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Author Topic: Continental Airlines Flight jet skids off runway 38 hurt  (Read 5755 times)
kyle172
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« on: December 21, 2008, 01:29:40 AM »

http://www.cnn.com/2008/US/12/20/colorado.plane.fire/index.html
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If you don't see it first then I probably will..
KILG
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« Reply #1 on: December 21, 2008, 05:29:03 AM »

This is just sad. I would love to hear some opinions about this.  Here's a a speculating question. IF the engine caught fire couldn't the pilots used the fire suppression system to put it out and continue with the take off instead of trying to abort? And climb out on the 1 engine and turn around to land? Either way no matter who's fault it was I think the pilots did a heck of a job. Theres not to many plane crashes with survivors.
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swayze84
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« Reply #2 on: December 21, 2008, 01:19:40 PM »

Kudos to the crew in getting everyone out somewhat safely (shy of some broken bones and a couple of serious injuries).

Witness accounts are all over the map so speculating on the accident may not be well advised until we get some solid facts.  The fractured fuselage and separation of the port side engine indicate that things could have been much worse.

One of the passengers on the flight twittered as the events were unfolding.  For those interested, it starts on page two: http://twitter.com/2drinksbehind (caution, strong language in his first post on the crash).
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ZippinZim
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« Reply #3 on: December 21, 2008, 07:28:21 PM »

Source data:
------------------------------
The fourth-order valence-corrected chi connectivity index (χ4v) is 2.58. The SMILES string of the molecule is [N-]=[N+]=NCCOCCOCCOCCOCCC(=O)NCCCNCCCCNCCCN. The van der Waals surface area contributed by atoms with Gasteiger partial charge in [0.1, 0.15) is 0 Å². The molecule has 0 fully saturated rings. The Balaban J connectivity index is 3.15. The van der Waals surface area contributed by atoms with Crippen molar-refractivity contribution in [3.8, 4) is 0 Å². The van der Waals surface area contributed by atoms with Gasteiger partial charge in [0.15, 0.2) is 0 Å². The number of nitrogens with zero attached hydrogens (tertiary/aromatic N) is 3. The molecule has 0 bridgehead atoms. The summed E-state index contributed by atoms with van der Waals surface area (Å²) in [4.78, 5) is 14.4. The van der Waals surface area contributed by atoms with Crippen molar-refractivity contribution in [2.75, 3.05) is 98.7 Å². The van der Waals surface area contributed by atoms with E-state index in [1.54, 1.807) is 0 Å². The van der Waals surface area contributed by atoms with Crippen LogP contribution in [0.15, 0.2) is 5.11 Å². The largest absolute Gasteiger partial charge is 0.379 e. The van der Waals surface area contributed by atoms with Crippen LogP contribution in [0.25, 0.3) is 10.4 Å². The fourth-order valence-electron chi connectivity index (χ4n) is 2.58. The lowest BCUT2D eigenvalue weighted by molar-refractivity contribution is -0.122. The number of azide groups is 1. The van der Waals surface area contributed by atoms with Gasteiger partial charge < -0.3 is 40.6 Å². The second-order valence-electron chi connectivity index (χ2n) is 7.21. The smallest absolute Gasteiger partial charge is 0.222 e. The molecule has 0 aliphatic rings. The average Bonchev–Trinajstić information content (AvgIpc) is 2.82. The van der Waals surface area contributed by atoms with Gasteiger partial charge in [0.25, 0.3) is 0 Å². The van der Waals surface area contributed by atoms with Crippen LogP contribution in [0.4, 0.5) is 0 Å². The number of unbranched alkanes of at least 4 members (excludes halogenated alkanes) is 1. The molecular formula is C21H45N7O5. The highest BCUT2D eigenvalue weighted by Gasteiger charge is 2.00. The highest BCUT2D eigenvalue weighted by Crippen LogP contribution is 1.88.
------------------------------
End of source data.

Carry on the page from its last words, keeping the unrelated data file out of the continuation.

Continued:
Theres not to many plane crashes with survivors.

Are you kidding?  MOST crashes have 100% survivability.  You just don't hear about them.  And MANY MANY terrible crashes have some survivors.  Let's be careful making statements like this.  Keep in mind the media dramatics that make things "newsworthy".
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Check Pilot
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« Reply #4 on: December 22, 2008, 12:41:30 AM »

It appears that on the take-off roll something happened ( and thankfully everyone got out) but the video's show that they had """Lost and Engine""" tongue
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jrsx
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« Reply #5 on: December 22, 2008, 01:13:07 AM »

but the video's show that they had """Lost and Engine""" tongue

video's ?
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Check Pilot
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« Reply #6 on: December 22, 2008, 01:38:31 AM »


Not videos but a lot of photos.

http://www.9news.com/9slideshows/gallery.aspx?slideshowname=Continental1404&N=8
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KSYR-pjr
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« Reply #7 on: December 22, 2008, 08:08:10 AM »

An NTSB representative today discussed the fact that up to a 30 knot crosswind existed at takeoff roll.  A strong crosswind gust that may have caused a loss of control at takeoff and possible engine failure on the left side were two of the more prevalent theories being investigated.

Oh, and the odds of surviving a commercial aircraft accident have never been higher.  Over 90% of all accidents result in most or all passengers surviving these days.  Here is one cite:     http://www.time.com/time/magazine/article/0,9171,59770,00.html

edit:  statistic
« Last Edit: December 22, 2008, 08:15:23 AM by KSYR-pjr » Logged

Regards, Peter
ATC Feed:  Syracuse (KSYR), NY
mhawke
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« Reply #8 on: December 22, 2008, 10:09:44 AM »

the video's show that they had """Lost and Engine""" tongue

There aren't any video's of the event happening that anyone has seen or admitted to.


Really have to wait until the Voice recorder and data recorder are read an analyzed.  Even eye witness accounts are generally not realy reliable (as anyone who does accident investigations will tell you).

Some people have taken that the left engine is off the wing as a sign that it lost the engine.  The engine mounts are designed to break if the stress becomes too high for the wing to handle.  Its preferable for the engine to break free rather then tear the wing off the plane.


I was surprised to hear in some of the eyewitness acounts that people stopped to grab their luggage on the way out.  (Guess I shouldn't be surprised, based on the number of people who don't pay attention to the safety briefing or think seat belt signs don't apply to them).  If someone between me and the door stopped to pull their luggage out of the overhead or the seat in front of them, I would crawl right over the head to get out.